Salivary production in Parkinson's disease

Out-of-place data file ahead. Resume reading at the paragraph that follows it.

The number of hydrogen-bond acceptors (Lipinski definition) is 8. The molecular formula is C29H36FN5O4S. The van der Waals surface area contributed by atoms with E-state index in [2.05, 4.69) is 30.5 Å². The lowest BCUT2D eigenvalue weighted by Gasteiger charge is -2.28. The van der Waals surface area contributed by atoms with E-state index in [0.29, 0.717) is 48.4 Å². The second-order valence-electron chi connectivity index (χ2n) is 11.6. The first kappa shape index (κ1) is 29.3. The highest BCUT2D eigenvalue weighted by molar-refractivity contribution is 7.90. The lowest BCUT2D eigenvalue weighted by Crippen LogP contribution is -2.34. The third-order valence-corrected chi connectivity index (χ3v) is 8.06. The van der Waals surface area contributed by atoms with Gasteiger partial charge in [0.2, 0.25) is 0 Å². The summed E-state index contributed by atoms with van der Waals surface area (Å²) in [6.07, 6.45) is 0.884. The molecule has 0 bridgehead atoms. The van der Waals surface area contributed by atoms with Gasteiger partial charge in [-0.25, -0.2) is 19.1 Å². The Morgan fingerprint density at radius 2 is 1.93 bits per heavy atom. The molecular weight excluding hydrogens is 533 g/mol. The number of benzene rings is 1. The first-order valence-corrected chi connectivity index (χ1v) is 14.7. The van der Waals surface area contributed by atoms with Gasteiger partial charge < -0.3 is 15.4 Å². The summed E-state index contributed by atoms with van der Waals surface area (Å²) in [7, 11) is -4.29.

Hypersialorrhea is a common phenomenon in Parkinson disease (PD). The objective of this study was to determine whether patients with PD had an abnormally increased production of saliva and whether the production of saliva could be associated to factors related to either the disease characteristics or to its treatment. A total of 83 patients with PD and 55 control subjects participated in this study. Because of the age difference between the two groups, comparisons were made on a ±2-year age-matched sample of 44 PD patients and 44 control subjects. PD patients produced significantly less saliva than control subjects. Correlations were obtained with the 83 PD patients between unstimulated salivary flow and patients characteristics. When controlling for age, sex, and Hoehn and Yahr scale, decreased production of saliva correlated significantly with the dose of levodopa and the symptoms of xerostomia. When controlling for medications, there was no relationship between the production of saliva and the evolution of the disease. This study shows that patients with PD produce less saliva than normal. Factors influencing the production of saliva include the use of levodopa and female gender. Our results may have implications for the treatment of drooling in PD. © 2004 Movement Disorder Society